Monday, 9 July 2012

Egypt: Court says dissolution of parliament is binding

Egypt's President Mohammed Morsi's order to reconvene parliament has been rejected by the country's highest court, which says its decision to dissolve the assembly is binding. Following Morsi's decree, the speaker of the dissolved house had called for the MPs to meet on Tuesday 10 July.

Morsi, whose Muslim Brotherhood won most seats, says the parliament should function until a new election is held. During a meeting on Monday 9 July, however, the country's Supreme Constitutional Court said its rulings and decisions were "final and not subject to appeal".

Egypt's Supreme Council of the Armed Forces (SCAF) – whose original decision to dissolve the parliament was backed by the court – met in an emergency meeting following the issue of the presidential decree on Sunday.

Despite rumours of tensions, Morsi and SCAF's Leader Field Marshal Hussein Tantawi appeared together at a military cadet graduation ceremony. Last month, SCAF enforced a court order dissolving parliament because party members had contested seats reserved for independents.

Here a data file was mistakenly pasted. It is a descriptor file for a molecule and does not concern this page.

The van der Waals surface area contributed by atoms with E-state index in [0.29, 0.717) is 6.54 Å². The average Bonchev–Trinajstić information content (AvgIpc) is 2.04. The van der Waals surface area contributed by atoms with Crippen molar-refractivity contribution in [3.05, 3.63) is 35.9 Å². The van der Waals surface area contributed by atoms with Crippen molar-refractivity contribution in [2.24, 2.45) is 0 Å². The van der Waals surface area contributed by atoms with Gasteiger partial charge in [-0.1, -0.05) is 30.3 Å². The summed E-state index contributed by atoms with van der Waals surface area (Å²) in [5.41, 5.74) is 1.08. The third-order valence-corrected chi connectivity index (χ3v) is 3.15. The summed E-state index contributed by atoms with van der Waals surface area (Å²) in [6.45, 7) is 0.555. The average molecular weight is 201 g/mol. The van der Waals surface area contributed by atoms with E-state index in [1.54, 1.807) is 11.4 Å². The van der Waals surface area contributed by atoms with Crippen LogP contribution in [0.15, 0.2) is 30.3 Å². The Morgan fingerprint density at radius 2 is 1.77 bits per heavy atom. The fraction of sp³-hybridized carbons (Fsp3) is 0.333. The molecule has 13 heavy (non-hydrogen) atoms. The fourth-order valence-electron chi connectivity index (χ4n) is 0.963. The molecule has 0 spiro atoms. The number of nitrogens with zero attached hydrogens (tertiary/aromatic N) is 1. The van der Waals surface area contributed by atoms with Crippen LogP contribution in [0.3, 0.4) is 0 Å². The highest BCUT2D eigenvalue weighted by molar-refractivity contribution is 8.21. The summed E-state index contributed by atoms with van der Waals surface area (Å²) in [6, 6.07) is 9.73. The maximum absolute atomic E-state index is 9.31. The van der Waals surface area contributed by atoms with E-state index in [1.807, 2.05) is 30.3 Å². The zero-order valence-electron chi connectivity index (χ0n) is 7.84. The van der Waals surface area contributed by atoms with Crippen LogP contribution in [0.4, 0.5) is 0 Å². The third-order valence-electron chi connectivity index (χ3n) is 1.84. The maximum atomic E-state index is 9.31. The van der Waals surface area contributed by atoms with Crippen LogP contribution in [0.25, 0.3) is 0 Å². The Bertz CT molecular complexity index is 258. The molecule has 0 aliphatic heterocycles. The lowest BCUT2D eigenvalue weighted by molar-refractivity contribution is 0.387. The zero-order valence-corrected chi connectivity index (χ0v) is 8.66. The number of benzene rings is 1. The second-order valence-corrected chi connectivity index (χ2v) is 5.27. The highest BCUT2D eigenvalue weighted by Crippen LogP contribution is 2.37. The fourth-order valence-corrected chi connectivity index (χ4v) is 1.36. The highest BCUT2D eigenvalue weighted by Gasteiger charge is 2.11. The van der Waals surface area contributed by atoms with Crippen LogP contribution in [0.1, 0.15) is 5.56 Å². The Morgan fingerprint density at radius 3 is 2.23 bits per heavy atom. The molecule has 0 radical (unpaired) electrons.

The military took power last year, after the revolution that ended former president Hosni Mubarak's 30 year reign. Over the course of the last couple months, the army has become increasingly unpopular, with many accusing its leaders of wanting to hold on to power indefinitely.

Morsi, who won the country's first free presidential election last month, was handed power on 30 June. In his presidential decree, Morsi said new parliamentary elections would be held 60 days after the constitution had been agreed by referendum.

Sources: BBC News, Reuters, Bloomberg

For more news and expert analysis about Egypt, please see Egypt Politics & Security.

No comments:

Post a Comment